The FA’s disciplinary committee have been busy boys the last few days.
First they banned Luis Suaréz for 10 games, now they have issued Norwich City defender Ryan Bennett with a misconduct charge.
Bennett — who scored his first EPL goal for the Canaries in the 2-1 win over Reading at the weekend — has deleted his Twitter account after being involved in heated exchanges with opposition fans. The 23-year-old defender posted this on Twitter, “I’ll finish you in a couple of seconds” in response to taunts from Arsenal fans following their victory over Norwich on April 13.
The Norwich player then issued his anger at not being able to respond to fans in the same manner in which he was being targeted. “Officially going to delete twitter! Seems you can’t say what you want on here, public can say why they want bit seems I can’t reply!”
So it begs the question, should soccer stars still have Twitter? Of course fans across the globe love it, they get to interact with their heroes and get an insight into the lives of professional soccer players.
But should players only use it to post pictures or tweets about training and games, their lavish lifestyles and what they’ve had for breakfast? Or should they run the risk of getting in heated debates with opposition fans, or even their own fans, and be banned or fined by the governing bodies for speaking their minds via the social networking site? It is a tricky question, which will only crop up more in the years and months ahead.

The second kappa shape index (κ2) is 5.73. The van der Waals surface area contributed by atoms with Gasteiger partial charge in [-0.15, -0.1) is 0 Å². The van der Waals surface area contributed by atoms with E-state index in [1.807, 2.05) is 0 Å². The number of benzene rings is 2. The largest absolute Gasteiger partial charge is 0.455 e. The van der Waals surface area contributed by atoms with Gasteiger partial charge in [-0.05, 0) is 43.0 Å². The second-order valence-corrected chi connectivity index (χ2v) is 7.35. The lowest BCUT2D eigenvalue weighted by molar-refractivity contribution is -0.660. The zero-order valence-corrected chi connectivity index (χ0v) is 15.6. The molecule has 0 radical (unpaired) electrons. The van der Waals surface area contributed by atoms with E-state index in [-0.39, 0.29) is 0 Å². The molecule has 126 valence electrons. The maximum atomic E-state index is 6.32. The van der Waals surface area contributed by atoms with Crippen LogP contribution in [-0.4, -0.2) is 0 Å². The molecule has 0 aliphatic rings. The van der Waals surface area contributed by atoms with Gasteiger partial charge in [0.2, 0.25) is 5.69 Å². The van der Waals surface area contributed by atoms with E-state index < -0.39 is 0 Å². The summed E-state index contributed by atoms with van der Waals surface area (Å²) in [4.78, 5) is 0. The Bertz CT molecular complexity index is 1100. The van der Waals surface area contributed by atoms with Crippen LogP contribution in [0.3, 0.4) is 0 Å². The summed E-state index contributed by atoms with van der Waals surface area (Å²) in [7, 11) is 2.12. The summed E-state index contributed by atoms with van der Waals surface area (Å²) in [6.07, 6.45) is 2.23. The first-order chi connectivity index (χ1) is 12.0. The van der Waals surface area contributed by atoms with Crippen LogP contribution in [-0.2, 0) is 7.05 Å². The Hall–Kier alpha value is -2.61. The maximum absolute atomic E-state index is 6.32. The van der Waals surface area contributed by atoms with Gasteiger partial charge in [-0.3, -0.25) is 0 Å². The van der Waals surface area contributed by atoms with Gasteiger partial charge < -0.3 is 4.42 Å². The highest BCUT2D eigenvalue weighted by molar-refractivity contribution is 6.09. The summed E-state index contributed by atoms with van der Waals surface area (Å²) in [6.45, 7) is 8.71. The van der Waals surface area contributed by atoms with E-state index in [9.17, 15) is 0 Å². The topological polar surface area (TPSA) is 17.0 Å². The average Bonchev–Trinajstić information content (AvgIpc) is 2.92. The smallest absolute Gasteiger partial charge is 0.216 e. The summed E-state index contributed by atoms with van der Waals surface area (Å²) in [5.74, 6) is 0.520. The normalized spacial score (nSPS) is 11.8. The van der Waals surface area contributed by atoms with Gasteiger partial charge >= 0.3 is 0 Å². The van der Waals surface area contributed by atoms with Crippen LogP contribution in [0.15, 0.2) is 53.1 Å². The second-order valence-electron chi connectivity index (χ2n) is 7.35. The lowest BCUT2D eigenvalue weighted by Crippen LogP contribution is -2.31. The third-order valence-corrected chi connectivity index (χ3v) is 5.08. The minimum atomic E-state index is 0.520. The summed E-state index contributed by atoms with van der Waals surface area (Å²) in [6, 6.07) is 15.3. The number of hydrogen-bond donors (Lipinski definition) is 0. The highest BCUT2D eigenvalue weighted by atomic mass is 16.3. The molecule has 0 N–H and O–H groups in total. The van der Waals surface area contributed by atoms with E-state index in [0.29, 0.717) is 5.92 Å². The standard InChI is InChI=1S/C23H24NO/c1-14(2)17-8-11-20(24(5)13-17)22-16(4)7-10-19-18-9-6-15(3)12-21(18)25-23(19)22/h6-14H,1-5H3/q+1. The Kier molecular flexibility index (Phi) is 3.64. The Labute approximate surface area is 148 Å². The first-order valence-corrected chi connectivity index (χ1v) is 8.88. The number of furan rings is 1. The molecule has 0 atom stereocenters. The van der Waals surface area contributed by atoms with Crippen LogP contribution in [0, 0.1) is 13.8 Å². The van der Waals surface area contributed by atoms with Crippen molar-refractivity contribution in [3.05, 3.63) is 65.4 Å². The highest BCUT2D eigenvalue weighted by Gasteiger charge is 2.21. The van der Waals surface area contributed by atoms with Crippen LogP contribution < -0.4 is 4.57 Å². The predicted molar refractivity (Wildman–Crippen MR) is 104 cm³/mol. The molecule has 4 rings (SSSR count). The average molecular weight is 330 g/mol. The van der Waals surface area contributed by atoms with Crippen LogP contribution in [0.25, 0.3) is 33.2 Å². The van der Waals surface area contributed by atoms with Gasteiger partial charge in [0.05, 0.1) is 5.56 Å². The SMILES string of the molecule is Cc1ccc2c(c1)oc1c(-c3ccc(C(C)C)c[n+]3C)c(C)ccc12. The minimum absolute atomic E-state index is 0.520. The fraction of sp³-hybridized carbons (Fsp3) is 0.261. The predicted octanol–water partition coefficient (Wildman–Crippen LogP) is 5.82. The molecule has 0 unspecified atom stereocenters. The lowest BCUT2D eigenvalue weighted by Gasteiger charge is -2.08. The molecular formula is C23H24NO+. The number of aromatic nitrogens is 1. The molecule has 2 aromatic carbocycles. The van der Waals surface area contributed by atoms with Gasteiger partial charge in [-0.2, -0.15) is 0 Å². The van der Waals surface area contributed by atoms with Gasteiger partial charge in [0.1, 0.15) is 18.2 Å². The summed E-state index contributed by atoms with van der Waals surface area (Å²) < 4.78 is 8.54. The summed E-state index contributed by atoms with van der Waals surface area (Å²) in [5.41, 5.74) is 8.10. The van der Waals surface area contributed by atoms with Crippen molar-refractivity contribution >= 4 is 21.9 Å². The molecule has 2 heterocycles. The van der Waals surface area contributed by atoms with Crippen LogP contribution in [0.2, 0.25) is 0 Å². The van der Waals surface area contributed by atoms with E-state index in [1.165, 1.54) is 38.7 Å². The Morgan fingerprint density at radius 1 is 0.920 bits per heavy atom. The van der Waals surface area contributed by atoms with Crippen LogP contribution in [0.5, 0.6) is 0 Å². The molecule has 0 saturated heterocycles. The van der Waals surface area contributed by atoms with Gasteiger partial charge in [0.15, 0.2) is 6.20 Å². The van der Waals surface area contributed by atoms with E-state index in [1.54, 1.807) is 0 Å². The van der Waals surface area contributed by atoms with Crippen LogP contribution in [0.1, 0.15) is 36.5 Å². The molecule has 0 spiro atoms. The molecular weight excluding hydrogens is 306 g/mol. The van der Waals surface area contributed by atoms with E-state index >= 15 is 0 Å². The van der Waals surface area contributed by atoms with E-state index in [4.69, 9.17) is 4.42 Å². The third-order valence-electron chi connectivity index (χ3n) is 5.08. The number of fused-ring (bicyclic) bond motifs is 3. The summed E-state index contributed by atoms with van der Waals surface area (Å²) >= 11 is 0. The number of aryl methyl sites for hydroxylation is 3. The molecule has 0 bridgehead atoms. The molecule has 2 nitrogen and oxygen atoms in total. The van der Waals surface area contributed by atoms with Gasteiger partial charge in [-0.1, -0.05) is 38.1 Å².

Some players don’t help themselves. But the majority use it sensibly. Most EPL teams have a member of their PR or media team to explain the issues of posting on Twitter, but the players are left to their own accords. Which is the beauty of it.
Bennett’s exchange in inexcusable. Even if he didn’t mean what he sent via Twitter, in the FA’s eyes he has “breached FA Rule E3 – use of abusive and/or insulting and/or threatening words in comments posted on a Twitter account.”
But where do you draw the line? And it is a very fine one for EPL players, clubs and governing bodies to try and tackle tactfully and with the ultimate goal of still allowing freedom of speech, without players fearing a playing ban will ensue if they step out of line.
I bet the FA can’t wait for this eventful week to be over. But you know what that say… these things always come in three’s.